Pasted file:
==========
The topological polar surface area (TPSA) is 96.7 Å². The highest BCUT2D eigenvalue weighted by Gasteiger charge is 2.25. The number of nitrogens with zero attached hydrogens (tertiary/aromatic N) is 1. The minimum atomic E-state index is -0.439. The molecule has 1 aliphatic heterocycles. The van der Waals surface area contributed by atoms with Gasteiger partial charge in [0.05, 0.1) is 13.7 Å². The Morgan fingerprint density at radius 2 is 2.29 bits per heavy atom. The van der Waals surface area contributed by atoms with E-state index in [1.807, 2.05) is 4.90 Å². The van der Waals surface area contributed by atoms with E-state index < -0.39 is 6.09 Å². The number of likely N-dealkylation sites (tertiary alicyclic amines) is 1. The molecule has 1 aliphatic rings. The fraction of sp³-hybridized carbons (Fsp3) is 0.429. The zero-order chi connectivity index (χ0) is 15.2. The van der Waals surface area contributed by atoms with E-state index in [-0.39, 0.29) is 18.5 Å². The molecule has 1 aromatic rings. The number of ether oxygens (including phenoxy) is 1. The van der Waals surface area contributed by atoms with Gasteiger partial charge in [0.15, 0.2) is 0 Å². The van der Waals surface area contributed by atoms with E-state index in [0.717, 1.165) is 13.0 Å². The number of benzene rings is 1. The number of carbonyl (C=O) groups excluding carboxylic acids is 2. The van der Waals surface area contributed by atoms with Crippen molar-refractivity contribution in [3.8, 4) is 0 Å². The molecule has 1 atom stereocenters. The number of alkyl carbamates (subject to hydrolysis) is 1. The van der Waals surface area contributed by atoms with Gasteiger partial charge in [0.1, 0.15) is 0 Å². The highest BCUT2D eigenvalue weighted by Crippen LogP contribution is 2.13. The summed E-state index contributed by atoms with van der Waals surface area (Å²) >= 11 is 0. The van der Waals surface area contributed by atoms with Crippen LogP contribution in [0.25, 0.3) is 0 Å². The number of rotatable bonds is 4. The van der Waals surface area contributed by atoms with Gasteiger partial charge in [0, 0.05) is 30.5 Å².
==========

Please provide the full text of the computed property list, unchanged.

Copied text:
The topological polar surface area (TPSA) is 96.7 Å². The highest BCUT2D eigenvalue weighted by Gasteiger charge is 2.25. The number of nitrogens with zero attached hydrogens (tertiary/aromatic N) is 1. The minimum atomic E-state index is -0.439. The molecule has 1 aliphatic heterocycles. The van der Waals surface area contributed by atoms with Gasteiger partial charge in [0.05, 0.1) is 13.7 Å². The Morgan fingerprint density at radius 2 is 2.29 bits per heavy atom. The van der Waals surface area contributed by atoms with E-state index in [1.807, 2.05) is 4.90 Å². The van der Waals surface area contributed by atoms with E-state index < -0.39 is 6.09 Å². The number of likely N-dealkylation sites (tertiary alicyclic amines) is 1. The molecule has 1 aliphatic rings. The fraction of sp³-hybridized carbons (Fsp3) is 0.429. The zero-order chi connectivity index (χ0) is 15.2. The van der Waals surface area contributed by atoms with E-state index in [-0.39, 0.29) is 18.5 Å². The molecule has 1 aromatic rings. The number of ether oxygens (including phenoxy) is 1. The van der Waals surface area contributed by atoms with Gasteiger partial charge in [0.15, 0.2) is 0 Å². The van der Waals surface area contributed by atoms with E-state index in [0.717, 1.165) is 13.0 Å². The number of benzene rings is 1. The number of carbonyl (C=O) groups excluding carboxylic acids is 2. The van der Waals surface area contributed by atoms with Crippen molar-refractivity contribution in [3.8, 4) is 0 Å². The molecule has 1 atom stereocenters. The number of alkyl carbamates (subject to hydrolysis) is 1. The van der Waals surface area contributed by atoms with Gasteiger partial charge in [0.1, 0.15) is 0 Å². The highest BCUT2D eigenvalue weighted by Crippen LogP contribution is 2.13. The summed E-state index contributed by atoms with van der Waals surface area (Å²) >= 11 is 0. The van der Waals surface area contributed by atoms with Crippen LogP contribution in [0.25, 0.3) is 0 Å². The number of rotatable bonds is 4. The van der Waals surface area contributed by atoms with Gasteiger partial charge in [0, 0.05) is 30.5 Å².